May 25th, 2002, 10:44 PM
ok im going to ask a question about buffer overflows, dont flame me cause i know im a newbie and i dont need to be reminded.
Ok ive been hearing alot about buffer overflows i know that it's a programming error that makes the buffer of a program too large or has none at all. Now what i want to know is why is this so effective in hacking into a system? Does this give the attacker a remote command prompt or does it just crash security software, what does the buffer overflow do to aide the hacker?
May 25th, 2002, 11:05 PM
A quick example:
One of the first computer break-ins that used a buffer overflow was the Morris worm. The worm used a buffer overflow in the finger service, a service that sends out information about the set of users on a UNIX box. Today, buffer overflows are still a very high threat to intusions today.
May 25th, 2002, 11:05 PM
Check out out friend alpha1 on google.com or you can download phrack 49 which has an article called "Smashing the stack for fun a profit" which will be VERY helpful in your quest for this information...
May 25th, 2002, 11:12 PM
Buffer Overflows crash a program(sometimes the entire system) ..... depending on what program u send this out to different things can occur.....
May 25th, 2002, 11:22 PM
In brief, a buffer overflow is when you try (perhaps maliciously) to put too much data in a buffer, a buffer being a fixed size memory space.
Concreatly (is this word English or am I translating badly?), you could see this situation while entering a password for example: if the programmer set a fixed maximum size for the password, but doesn't check that the input is within the maximum size, the password buffer will overflow.
The next step in this is that a malicious hacker will try to format the overflowing data in a certain way and with specific content that it will reach the executable memory space of the computer, making it do bad things. If the overflowing data isn't crafted correctly, this will often result in a crash either of the program or of the system, depending where the overflowing data landed.
Hope this gives you an idea...
Credit travels up, blame travels down -- The Boss
May 25th, 2002, 11:45 PM
Re: Buffer Overflows
Think of what happenes if you pour too much water into a glass, the excess water goes all over the place making a mess of things.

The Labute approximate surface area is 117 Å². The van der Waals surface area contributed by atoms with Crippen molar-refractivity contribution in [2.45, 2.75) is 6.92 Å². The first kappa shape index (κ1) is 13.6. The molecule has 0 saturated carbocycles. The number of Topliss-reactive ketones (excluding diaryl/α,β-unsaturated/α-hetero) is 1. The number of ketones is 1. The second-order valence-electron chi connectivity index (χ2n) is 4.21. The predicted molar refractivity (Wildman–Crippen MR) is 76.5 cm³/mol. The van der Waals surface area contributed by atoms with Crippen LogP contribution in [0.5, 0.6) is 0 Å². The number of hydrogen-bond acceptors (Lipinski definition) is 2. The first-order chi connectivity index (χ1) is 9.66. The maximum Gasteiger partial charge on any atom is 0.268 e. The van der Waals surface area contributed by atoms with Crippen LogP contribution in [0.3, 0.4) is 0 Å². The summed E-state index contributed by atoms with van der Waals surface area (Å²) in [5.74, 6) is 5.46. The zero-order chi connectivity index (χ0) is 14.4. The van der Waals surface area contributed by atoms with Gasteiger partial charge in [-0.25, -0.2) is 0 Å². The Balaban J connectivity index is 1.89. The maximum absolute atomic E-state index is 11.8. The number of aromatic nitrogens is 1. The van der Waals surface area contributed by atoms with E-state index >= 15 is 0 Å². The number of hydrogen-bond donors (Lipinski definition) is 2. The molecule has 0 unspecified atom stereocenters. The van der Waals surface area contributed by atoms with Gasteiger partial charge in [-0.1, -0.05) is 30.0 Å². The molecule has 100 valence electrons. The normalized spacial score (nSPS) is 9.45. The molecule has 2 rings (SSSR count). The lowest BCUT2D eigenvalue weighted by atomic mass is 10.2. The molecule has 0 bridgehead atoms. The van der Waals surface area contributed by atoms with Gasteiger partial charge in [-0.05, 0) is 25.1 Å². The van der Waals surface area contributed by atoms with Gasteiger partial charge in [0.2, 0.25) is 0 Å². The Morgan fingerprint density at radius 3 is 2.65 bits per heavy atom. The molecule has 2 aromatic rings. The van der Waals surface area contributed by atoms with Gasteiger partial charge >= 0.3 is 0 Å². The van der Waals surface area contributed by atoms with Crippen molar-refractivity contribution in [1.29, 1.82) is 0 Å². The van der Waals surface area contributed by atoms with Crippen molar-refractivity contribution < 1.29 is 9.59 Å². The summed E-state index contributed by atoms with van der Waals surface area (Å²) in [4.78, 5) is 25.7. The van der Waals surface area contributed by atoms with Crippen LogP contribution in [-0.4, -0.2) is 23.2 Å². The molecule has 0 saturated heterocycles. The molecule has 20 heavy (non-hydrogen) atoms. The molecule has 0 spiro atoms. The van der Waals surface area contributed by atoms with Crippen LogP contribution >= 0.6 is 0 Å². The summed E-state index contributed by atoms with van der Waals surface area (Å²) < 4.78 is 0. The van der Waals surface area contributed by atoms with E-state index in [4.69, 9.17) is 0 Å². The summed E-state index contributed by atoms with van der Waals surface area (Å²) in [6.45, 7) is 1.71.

Originally posted here by NetwrkBurn
Ok ive been hearing alot about buffer overflows i know that it's a programming error that makes the buffer of a program too large or has none at all.
A similar result is what happens in memory, the excess memory overwrites. That is a really basic explination though, I just figured this is where you were stuck in understanding them.
May 26th, 2002, 05:19 AM
Here's an example of something that could be overflowed:
print "Give me a word: "; # ask for a word
chomp($foo=<STDIN>); # get input
... do stuff here ...
Now, this is minorly an example because (since I didn't explicitly state it), there's no error checking on $foo, which is standard input. This would then pass $foo to whatever function to do whatever with it. Without checking anything in $foo, escape sequences could be used or length (mainly) could overflow a subroutine and pass other code to be executed/etc...
We the willing, led by the unknowing, have been doing the impossible for the ungrateful. We have done so much with so little for so long that we are now qualified to do just about anything with almost nothing.
May 26th, 2002, 06:01 AM
ahhh I see thanks alot yall i now have a better understanding of buffer overflows is there an archive of bufferoverflows on the net somewere?
May 26th, 2002, 09:39 AM
Yes, there are lots of places you can get information about buffer overflows - doesn't take much effort to find them. What really surprises me about this is that companies like MS haven't written their code correctly. I've been writing & supporting software for 20 years or so now, and even 20 years ago failing to validate the input field e.g. length of data, correct structure (numeric, character, binary, etc. etc.), would be considered a serious mistake
Often the problem is not the program itself, but the routine it calls to get the data, which allows these buffer overflows to take place - I don't think I'm giving anything away here, but the sorts of things you put in the overflow part of the buffer are machine code instructions to cause something untoward to happen.
May 26th, 2002, 10:24 PM
A lot of the time it is the fault of the compiler.
here's a short quote from the man page on gets().
They still ship these functions with the compiler, and then
Never use gets()
. Because it is impossible to tell without
knowing the data in advance how many characters gets()
will read, and because gets()
will continue to store characters
past the end of the buffer, it is extremely dangerous to use. It has
been used to break computer security. Use fgets()
tell you not to use them.
I came in to the world with nothing. I still have most of it.